Bail should be granted to most people awaiting trial, as they are innocent until proven guilty. Obviously not for the most serious cases such as murder.
But when someone has a history of offending on bail, or multiple previous convictions – then sticking them out on bail is just a recipe for creating further victims of crime. Especially that often any additional offences while on bail will not lead to greater punishment.
Now look at this case reported by Anna Leask:
A teenager on bail when he robbed an 81-year-old woman, breaking her hip and wrist and disabling her for life, has been sentenced to home detention.
But Darren Fidow’s elderly victim wants him jailed and is demanding a harsher sentence.
Patricia Sutcliffe’s hip and wrist were badly broken when she was robbed in 2011. She was in hospital for more than three months, is in constant pain and can no longer walk without a crutch.
Auckland Crown Solicitor Simon Moore, QC, is considering an appeal. The Crown originally sought a sentence of more than five years’ jail.
The sentence is bad enough. But look at the history.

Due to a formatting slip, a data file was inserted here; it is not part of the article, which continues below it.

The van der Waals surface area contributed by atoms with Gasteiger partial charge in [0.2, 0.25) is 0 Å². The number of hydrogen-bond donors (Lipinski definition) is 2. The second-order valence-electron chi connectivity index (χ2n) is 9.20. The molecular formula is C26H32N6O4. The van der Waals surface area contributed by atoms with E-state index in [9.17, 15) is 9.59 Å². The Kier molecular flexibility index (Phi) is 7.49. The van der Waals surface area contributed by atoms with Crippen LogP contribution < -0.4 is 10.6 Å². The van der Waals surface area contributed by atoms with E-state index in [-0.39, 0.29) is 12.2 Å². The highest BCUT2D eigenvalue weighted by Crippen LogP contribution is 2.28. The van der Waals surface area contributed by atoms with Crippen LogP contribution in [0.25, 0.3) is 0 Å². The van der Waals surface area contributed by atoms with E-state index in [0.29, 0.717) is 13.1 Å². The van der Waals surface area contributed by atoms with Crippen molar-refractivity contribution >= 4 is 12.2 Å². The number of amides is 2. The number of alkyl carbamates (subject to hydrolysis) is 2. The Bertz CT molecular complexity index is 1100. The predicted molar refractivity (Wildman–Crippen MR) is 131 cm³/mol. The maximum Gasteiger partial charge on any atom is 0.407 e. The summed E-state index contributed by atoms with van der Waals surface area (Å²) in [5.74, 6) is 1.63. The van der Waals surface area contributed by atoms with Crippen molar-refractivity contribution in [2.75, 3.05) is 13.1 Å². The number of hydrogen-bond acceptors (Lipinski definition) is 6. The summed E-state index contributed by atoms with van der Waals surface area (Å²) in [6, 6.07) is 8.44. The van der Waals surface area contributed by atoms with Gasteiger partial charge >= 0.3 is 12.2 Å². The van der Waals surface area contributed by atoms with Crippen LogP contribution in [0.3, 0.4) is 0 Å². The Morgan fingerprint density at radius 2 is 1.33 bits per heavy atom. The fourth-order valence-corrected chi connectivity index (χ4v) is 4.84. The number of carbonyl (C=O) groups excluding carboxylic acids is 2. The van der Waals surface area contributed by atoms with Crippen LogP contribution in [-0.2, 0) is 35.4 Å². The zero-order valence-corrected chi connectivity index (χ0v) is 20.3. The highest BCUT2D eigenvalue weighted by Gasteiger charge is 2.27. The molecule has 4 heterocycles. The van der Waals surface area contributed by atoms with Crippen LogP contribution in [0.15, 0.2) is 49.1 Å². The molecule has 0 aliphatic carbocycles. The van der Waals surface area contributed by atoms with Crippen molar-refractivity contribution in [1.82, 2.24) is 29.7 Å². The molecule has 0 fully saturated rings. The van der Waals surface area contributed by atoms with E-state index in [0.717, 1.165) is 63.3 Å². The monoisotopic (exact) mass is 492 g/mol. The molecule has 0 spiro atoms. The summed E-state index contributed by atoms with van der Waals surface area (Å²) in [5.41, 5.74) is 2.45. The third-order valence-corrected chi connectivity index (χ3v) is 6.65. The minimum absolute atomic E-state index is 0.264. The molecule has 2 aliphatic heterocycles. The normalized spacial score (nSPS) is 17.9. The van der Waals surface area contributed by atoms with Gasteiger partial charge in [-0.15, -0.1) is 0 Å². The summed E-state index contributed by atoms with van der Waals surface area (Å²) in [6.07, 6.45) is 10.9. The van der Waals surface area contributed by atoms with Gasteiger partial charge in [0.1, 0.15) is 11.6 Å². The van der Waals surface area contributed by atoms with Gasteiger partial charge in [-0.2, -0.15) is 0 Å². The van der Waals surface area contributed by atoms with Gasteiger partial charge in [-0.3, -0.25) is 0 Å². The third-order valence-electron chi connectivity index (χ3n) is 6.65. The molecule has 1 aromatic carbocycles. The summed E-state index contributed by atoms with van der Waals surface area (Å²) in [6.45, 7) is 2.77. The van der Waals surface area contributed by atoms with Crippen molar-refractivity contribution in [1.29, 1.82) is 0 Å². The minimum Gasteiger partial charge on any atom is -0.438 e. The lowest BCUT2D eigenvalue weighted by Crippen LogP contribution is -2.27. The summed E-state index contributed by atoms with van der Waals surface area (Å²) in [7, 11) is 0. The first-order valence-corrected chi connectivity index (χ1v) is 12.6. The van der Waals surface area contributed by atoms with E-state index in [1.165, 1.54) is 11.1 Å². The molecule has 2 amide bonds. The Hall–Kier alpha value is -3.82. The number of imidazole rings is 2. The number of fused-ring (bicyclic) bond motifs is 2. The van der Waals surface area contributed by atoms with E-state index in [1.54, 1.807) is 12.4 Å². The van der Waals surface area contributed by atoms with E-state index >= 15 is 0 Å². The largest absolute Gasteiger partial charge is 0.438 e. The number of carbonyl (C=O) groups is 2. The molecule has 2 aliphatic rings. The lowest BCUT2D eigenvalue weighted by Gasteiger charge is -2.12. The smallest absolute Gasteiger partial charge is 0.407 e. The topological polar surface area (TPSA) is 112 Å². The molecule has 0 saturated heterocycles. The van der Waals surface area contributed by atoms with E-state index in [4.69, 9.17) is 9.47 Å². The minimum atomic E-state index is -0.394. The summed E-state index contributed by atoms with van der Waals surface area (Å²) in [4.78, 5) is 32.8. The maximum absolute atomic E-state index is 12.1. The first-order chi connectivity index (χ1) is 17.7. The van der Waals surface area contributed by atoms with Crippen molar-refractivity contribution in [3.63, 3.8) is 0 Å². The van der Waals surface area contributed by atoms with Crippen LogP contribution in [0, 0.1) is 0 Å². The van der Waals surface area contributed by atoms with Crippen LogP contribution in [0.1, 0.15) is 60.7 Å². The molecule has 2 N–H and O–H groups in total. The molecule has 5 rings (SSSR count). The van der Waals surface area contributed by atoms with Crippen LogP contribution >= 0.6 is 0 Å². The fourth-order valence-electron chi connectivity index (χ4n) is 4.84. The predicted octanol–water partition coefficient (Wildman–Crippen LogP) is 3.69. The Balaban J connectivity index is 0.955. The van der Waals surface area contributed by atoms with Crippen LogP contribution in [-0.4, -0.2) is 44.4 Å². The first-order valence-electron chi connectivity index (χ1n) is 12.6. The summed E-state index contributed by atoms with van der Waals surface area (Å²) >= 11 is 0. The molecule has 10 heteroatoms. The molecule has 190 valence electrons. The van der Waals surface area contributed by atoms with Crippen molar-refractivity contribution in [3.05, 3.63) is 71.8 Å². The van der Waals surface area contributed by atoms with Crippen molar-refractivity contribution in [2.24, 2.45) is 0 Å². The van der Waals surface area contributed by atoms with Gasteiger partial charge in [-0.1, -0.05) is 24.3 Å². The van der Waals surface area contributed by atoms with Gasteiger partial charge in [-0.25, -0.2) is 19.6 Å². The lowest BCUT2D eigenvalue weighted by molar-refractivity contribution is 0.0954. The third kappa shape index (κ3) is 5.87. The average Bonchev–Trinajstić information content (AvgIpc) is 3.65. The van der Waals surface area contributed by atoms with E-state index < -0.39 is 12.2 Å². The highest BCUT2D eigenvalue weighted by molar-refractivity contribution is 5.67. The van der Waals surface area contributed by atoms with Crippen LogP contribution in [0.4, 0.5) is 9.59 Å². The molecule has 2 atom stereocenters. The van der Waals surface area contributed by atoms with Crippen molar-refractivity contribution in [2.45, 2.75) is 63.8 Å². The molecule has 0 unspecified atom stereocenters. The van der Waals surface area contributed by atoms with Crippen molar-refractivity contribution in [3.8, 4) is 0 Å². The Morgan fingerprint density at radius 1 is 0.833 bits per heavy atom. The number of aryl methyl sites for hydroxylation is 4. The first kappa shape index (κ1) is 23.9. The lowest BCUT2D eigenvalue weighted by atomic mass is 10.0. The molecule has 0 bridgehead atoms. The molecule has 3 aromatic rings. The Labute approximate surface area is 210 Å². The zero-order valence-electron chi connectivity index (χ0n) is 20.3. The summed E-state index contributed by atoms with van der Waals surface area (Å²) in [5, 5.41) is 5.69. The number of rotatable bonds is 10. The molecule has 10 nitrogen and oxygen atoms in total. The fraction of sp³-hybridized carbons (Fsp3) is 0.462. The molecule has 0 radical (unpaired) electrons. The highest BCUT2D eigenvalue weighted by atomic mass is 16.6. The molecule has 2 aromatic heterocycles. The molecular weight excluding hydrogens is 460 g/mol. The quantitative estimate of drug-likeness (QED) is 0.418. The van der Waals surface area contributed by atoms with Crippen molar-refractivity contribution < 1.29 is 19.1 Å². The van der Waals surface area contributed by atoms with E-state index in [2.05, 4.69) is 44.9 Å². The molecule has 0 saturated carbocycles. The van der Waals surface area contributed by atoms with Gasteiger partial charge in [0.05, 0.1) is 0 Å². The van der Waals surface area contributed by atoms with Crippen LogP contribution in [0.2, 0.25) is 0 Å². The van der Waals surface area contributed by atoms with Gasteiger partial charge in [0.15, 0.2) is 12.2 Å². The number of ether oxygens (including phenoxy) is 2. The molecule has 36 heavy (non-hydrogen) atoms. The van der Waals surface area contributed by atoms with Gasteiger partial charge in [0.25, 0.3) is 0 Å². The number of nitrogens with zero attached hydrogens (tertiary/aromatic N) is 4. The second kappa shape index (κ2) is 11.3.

Fidow was on bail facing a burglary charge when he robbed her.
In June 2011, Fidow was charged with aggravated robbery. He appeared in court and was released on bail.
Fidow was arrested again in February last year for breaching supervision conditions and was warned and re-bailed.
He was also arrested in June after failing to appear in court. He was remanded in custody after evading police for several months, but released again in July on electronic bail.
Days later, after a scheduled court appearance, Fidow was caught burgling another house. This time he was remanded in custody, but in October, he was bailed again to Odyssey House, for alcohol abuse treatment.
What is the bet he breaches his home detention?Tags: bail, law & order